Yesterday I caught up with Sonya and her mother to do some shopping at the Boxing Day sales at the massive Chermside shopping centre. To put this in perspective, according to the centre’s website, there are 69 stores that cater to women’s fashion. Of these, there are three dedicated plus-size stores – Autograph, City Chic and MySize. Of these, City Chic is the only one that is geared towards a younger demographic. There are some others that cater up to a size 18 or 20, but generally speaking, most stop at 16 (or a 14).
Standing outside the door at 8:45am, waiting with a crowd of other plus-sized women, I began to feel irritated. The Courier-Mail online covered the sales, and City Chic actually got a name-drop, with the author noting that there were 30-40 shoppers waiting outside. My irritation stemmed from the fact that here we were, people lining up to get some nice clothes at a decent price, and yet retailers continue to insist that fat people don’t spend money, aren’t fashionable, ad infinitum.
(I bought a dress and a top, by the by).
But today, while talking to a few other like-minded fat people about store policies and supporting businesses with practices we agree with, I began to wonder: do stores that produce ethical clothing for fat people even exist? It is so damn difficult just to dress in the styles that I like, it seems like ethically produced plus-sized clothing must be like a frickin’ mythical unicorn.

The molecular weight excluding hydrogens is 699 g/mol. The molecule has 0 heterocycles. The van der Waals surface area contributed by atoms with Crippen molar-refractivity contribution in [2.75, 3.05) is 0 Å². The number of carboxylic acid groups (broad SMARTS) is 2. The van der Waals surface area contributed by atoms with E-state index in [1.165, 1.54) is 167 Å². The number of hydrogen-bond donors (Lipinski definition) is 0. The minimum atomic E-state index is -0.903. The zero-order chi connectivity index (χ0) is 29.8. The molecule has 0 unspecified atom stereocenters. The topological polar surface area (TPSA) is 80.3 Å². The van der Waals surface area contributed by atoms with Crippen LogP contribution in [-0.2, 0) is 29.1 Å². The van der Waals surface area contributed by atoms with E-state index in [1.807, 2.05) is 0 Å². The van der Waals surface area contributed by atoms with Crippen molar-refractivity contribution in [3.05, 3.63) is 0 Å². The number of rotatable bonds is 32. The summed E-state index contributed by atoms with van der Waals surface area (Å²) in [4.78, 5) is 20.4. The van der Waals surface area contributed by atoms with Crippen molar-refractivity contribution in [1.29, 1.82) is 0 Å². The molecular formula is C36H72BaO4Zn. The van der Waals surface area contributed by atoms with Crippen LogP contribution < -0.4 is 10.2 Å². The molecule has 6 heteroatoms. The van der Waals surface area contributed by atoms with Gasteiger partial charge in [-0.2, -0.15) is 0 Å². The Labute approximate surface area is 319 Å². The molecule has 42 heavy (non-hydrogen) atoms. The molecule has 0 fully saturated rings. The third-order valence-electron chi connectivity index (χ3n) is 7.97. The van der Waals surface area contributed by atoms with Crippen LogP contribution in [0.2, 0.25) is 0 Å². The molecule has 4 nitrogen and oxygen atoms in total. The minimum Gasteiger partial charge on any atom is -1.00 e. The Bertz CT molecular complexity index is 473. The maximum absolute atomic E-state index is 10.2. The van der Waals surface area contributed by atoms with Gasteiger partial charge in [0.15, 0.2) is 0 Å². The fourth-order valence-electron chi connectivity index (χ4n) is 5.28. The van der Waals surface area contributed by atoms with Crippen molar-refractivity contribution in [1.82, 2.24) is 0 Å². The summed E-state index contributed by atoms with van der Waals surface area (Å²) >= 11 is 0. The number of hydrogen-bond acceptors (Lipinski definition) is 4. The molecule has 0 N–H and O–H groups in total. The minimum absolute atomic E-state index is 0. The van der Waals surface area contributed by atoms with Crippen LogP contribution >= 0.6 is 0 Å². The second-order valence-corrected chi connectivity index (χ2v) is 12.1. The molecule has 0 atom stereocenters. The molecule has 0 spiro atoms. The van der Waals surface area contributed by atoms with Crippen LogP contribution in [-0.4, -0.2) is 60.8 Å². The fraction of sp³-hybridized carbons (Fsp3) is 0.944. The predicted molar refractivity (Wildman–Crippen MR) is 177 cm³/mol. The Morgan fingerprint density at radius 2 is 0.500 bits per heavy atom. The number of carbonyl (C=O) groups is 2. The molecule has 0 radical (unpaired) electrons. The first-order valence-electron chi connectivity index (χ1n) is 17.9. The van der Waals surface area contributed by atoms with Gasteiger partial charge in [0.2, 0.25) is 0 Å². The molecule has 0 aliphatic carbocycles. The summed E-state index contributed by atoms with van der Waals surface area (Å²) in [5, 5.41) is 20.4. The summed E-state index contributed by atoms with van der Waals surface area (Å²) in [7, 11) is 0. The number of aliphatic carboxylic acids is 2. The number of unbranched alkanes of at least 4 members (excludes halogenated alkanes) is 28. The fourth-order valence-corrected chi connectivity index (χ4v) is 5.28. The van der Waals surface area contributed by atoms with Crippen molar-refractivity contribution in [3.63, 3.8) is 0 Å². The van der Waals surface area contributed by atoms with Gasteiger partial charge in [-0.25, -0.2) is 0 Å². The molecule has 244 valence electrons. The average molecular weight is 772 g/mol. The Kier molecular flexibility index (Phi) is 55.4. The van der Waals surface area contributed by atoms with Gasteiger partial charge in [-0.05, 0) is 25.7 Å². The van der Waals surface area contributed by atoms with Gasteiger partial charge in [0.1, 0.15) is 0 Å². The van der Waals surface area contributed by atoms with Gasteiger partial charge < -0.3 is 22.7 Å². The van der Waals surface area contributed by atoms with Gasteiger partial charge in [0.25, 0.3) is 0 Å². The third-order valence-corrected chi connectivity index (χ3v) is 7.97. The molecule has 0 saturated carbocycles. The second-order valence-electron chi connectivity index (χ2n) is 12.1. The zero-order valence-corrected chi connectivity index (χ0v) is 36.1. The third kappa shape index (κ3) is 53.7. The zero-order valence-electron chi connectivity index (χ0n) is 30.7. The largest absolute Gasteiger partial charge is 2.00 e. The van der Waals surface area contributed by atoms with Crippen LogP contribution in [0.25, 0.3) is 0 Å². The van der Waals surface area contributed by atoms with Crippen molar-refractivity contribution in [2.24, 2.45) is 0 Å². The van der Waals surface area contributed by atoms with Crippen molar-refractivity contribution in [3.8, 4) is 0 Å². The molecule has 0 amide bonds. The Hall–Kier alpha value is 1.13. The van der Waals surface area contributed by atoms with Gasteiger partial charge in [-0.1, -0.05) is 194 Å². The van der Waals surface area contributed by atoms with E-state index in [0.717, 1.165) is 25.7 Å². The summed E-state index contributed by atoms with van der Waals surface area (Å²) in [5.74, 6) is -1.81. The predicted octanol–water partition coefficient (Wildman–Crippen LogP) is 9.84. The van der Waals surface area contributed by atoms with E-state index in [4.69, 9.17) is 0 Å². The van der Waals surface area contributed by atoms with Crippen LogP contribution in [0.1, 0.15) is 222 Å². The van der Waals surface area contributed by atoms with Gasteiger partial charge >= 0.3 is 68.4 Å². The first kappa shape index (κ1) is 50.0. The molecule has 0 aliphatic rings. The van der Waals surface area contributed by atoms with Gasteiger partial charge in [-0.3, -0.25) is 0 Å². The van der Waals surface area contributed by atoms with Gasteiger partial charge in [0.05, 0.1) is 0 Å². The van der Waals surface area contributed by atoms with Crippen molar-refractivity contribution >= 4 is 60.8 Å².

I know that ethical fashion can have a wide range of meanings, from non-sweatshop produced garments, to retailers that treat their staff with fairness and follow the law, to just not treating their customers like fools, and who are pro-body acceptance. I can’t think of any Australia-based ones that I’m aware of.
When I think about what I’d like to see, it’s mostly to do with the third point. I simply adore Re/Dress NYC for this reason – they are explicitly pro-acceptance, in all forms. And since they stock mostly used and vintage clothes, I could shop there with a clear conscience. Sadly, being on the other side of the world from them makes it a bit difficult to get there regularly.
I’d love to see more retailers that engage with body acceptance. I’d love to see the moderators of the City Chic and Evans facebook pages delete shaming and negative comments, for example. (There were some simply horrible comments on a photo that Gazel of Bonjour Gazel entered in an Evans comp that were incredibly hateful).
The holy grail, of course, would be a pro-body acceptance, non-sweatshop-based, fair-wage-paying retailer that provided on-trend and classic pieces for men, women and everyone in between in a wide variety of sizes. Hey, a girl can dream.
So tell me – what do you want to see from your retailers? What does ethical fashion mean to you? And do any plus-size ethical fashion retailers exist?